Maybe you should've studied linguistics instead :þ
Edit: Not being a jerk calling him bad at science, just pointing out his obvious interest in language.
It was a feminist call to action during the 70s, a rallying cry if you will: here's an opportunity to get into the hitherto male-dominated academic scene - let's take it!
This seems to pretty much sum up the attitude of science professors towards their students.
That would mean "Don't cry more Argentina." - I'm not a Swede but I think what you might want to say is "Gråt inte för mig Argentina!"
Okay, Duolingo has reached a new peak in creepiness! I was literally crying about my research 10 mintes ago. How does it now...
We've all been there. Here's an anonymous internet hug, now take a nap and then go bite that pesky science in the arse!
That's just how it is. The imperative (used for commands/directions) of "gråta" is "gråt". I find wiktionary really helpful for checking conjugations: https://en.wiktionary.org/wiki/gr%C3%A5ta#Swedish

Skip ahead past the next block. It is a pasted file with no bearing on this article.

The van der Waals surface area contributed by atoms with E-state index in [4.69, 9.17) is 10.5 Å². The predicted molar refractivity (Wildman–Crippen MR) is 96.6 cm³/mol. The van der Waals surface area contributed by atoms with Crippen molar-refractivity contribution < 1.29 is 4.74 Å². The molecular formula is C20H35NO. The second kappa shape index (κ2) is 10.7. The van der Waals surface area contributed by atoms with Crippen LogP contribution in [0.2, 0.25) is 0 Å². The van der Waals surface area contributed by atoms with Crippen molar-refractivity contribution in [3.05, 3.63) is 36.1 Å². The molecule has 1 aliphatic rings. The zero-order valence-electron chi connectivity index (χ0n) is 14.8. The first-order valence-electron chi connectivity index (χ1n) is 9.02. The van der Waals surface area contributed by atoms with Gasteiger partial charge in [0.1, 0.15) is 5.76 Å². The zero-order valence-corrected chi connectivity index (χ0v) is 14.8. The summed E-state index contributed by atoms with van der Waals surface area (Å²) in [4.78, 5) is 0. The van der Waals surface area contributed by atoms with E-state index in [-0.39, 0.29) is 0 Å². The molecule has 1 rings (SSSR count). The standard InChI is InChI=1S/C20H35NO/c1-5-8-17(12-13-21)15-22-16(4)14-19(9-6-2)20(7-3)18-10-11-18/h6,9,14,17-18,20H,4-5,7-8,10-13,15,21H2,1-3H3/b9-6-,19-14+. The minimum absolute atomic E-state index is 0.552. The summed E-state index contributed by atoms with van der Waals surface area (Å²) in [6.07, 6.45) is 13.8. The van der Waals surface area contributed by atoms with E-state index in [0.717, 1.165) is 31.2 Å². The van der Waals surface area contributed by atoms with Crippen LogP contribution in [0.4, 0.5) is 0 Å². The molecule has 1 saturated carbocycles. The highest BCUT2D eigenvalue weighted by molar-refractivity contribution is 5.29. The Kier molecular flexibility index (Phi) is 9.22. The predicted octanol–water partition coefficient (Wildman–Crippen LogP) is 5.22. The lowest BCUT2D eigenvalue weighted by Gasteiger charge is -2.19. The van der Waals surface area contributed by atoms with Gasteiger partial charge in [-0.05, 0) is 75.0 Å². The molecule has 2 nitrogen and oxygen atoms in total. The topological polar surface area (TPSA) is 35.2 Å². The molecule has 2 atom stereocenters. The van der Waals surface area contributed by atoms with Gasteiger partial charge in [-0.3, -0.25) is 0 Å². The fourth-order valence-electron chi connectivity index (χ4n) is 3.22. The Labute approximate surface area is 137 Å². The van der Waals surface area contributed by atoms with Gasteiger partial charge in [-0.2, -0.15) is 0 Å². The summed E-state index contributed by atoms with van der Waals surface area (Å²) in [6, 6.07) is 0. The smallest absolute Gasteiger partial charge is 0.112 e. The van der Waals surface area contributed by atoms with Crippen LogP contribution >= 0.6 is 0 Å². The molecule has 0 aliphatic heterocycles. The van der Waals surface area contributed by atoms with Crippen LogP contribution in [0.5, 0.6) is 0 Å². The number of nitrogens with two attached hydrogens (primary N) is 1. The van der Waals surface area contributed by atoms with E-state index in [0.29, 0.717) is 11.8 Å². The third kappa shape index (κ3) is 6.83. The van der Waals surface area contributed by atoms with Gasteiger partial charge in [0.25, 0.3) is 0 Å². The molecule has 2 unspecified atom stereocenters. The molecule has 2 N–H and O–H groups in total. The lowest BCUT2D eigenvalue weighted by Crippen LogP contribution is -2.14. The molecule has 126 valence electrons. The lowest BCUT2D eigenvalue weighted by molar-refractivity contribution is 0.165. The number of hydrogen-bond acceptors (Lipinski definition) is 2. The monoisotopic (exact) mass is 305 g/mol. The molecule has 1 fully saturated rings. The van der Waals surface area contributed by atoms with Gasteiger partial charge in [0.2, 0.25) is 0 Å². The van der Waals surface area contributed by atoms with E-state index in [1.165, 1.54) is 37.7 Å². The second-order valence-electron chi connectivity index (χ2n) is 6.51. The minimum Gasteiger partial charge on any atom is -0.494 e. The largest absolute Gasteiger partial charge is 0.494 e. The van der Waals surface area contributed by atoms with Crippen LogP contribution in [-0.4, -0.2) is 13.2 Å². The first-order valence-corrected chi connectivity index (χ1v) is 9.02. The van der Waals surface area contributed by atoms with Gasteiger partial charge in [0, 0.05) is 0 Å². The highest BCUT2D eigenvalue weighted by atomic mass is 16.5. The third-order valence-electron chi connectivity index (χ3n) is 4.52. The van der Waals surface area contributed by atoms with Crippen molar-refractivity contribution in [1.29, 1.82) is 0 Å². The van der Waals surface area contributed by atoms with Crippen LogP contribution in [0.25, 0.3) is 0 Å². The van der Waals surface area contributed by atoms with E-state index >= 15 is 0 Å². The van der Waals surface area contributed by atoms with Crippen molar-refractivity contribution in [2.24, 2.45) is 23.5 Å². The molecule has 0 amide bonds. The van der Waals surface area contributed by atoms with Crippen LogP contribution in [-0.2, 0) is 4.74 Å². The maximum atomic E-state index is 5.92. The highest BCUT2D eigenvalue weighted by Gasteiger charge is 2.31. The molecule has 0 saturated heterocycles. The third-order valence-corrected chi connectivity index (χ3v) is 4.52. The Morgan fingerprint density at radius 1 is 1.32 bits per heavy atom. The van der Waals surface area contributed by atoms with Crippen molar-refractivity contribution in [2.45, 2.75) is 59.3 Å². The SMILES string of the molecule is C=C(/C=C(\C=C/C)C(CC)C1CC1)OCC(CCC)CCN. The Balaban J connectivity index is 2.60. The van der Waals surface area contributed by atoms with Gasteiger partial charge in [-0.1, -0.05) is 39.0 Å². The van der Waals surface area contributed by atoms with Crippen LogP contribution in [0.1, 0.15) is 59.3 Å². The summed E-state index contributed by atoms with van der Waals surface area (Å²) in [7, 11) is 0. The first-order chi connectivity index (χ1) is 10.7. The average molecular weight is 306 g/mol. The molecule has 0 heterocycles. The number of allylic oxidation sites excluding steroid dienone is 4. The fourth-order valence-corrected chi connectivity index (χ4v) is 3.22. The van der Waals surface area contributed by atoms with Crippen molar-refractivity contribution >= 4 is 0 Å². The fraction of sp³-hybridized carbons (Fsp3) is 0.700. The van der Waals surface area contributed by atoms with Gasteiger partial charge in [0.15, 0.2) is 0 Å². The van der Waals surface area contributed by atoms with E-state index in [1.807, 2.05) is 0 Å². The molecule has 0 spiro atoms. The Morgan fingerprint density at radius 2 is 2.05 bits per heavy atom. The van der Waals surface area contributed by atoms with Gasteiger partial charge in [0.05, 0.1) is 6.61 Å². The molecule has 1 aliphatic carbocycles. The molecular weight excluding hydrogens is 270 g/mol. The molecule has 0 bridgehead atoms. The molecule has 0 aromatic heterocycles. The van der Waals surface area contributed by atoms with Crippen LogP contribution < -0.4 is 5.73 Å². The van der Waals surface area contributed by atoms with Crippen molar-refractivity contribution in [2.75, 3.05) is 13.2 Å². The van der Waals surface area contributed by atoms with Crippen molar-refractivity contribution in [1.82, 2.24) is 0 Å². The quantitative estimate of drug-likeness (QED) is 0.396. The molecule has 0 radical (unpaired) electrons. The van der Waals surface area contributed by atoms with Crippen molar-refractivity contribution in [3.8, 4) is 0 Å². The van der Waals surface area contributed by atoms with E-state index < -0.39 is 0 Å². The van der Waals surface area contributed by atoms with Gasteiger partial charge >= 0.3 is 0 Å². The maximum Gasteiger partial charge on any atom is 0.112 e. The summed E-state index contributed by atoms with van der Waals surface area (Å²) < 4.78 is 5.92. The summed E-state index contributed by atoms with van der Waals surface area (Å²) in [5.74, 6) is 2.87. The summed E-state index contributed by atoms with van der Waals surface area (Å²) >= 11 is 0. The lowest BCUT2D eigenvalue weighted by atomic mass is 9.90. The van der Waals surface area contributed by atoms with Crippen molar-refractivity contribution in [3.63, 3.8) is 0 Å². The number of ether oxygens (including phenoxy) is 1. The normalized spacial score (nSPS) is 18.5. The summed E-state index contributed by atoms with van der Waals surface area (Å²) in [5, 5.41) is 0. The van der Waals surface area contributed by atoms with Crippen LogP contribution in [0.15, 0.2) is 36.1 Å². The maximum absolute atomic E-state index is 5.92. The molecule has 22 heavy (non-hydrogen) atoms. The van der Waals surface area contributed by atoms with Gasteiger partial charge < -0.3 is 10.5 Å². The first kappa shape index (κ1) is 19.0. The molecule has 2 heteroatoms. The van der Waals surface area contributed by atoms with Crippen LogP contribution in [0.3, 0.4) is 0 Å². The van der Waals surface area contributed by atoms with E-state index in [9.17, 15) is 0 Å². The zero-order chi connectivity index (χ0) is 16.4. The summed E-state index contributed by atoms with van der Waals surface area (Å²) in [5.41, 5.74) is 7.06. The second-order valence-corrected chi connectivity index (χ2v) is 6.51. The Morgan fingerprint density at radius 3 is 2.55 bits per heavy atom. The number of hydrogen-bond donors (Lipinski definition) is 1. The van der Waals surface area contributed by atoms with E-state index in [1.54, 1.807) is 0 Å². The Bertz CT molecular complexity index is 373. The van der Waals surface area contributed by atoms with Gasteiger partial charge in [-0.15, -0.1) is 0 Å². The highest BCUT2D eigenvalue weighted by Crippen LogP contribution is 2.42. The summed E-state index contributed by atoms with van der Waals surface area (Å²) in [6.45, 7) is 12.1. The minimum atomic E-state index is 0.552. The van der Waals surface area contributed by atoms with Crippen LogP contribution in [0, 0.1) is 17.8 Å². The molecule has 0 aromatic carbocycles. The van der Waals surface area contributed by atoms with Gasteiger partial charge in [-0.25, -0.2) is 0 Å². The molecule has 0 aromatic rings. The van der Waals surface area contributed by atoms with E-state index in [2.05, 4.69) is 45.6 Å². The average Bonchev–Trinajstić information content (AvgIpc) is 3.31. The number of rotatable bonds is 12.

I think the general rule is verbs that end in -er in the present tense (e.g. 'Jag gråter') lose the -er to form the imperative ('Gråt inte!')
If you were making a joke about "don't be be dull, do research!", then I'm sorry for the grammar bit ;) In that case, I think it would need to be "Var inte grå..." but I don't know if that actually scans in Swedish.
Or really the old "Don't cry, craft!" since the phrase came about in the 70's (see Wikipedia article posted elsewhere in the discussion).
A bit alike a Spinoza's quote I like: "neither laugh, nor cry, but understand" (ni rire, ni pleurer, mais comprendre)
It doesn't allow 'research' as a verb in english, and only accepts 'do reaearch'. Strange
It's actually been accepted for over a year, so I don't know what went wrong there.